If she will make a statement on recent trends in the number of convictions for rape. 
Recent trends show an increase in the number of convictions for rape, but a fall in the percentage of reported rapes that result in a conviction. Of all the serious offences of violence, rape is least likely to be reported, least likely to be prosecuted and least likely to result in a conviction. The Government and the voluntary sector are working with the police, the Crown Prosecution Service and the courts to improve both law and practice to ensure that rapists are brought to justice.
I welcome that reply. A number of people in the criminal justice system believe that rape conviction rates would rise dramatically if every initial police interview was video-recorded. Does the Solicitor-General agree with that view and will she take steps to initiate a more thorough approach to ensure that such initial interviews are video-recorded so that juries see the reality of the impact of those violent crimes on the victims?
My hon. Friend raises an important issue. Some police forces routinely video-record the initial complaint when the victim comes in. They do that so that she can say it once off and they put the statement together afterwards, without having to go through it slowly, stopping and starting, thereby increasing the ordeal. The question then is whether that practice can be spread to all police forces, so that all complainants have those facilities. Secondly, what is done with those video recordings? Can they be used in court as evidence to show how the victim was when she first reported the incident? She might look cool as a cucumber when she actually gives evidence, but the video recording made when she first complained might show her dishevelled and distressed. There are issues about the admissibility of evidence and they are being looked at by the police, the prosecutors and the courts, together with me and my colleagues in the Home Office.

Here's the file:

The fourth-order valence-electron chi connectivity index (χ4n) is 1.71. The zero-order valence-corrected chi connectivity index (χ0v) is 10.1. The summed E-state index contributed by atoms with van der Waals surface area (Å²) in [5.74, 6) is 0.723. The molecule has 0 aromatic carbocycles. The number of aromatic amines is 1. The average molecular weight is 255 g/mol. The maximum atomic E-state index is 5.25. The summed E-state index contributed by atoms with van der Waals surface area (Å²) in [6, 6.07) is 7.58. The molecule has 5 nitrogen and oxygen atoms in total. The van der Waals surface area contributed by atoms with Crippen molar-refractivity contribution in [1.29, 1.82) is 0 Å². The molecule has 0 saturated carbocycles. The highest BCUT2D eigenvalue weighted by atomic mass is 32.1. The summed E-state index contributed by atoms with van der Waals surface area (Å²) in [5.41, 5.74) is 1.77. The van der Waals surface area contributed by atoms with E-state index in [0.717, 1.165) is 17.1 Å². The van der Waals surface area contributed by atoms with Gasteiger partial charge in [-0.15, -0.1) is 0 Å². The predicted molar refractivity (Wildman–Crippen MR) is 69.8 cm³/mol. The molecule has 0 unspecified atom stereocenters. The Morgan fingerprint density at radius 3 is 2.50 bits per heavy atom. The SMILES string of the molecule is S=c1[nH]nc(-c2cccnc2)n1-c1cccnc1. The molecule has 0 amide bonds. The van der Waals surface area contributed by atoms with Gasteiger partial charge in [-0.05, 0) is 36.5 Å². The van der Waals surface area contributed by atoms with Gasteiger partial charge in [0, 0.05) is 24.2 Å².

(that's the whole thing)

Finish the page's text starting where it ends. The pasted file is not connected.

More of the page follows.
Although we congratulate the Government and support them on anything that they do to enable the successful prosecution of rape offences, will the Solicitor-General give some thought to charges against men that are made erroneously? Can the reporting of cases be not allowed unless there is a guilty verdict?
The hon. Gentleman raises the issue of the anonymity of a defendant on the basis that there is a great deal of prejudice against them if allegations are aired in court, in public. The victim is, of course, anonymous but the defendant's name is in the papers. The question relates to whether an acquittal would expunge all that prejudice or whether it would hang around. The issue is important. As regards openness in court proceedings, the fundamental principle is that, if at all possible, everything should be done in public and everything should be on the record: justice should not only be done but should be seen to be done. The exception for victims of sexual offences was introduced by the House, because victims were not prepared to come forward. An exception was made to the normal rule that everything is public only because otherwise victims would not report. Defendants do not have the luxury of not coming forward—they have to come forward—so the issue of deterring them does not arise, and the normal rule that everything should be in public, unless there are exceptional reasons, should prevail. There are no plans to give defendants anonymity.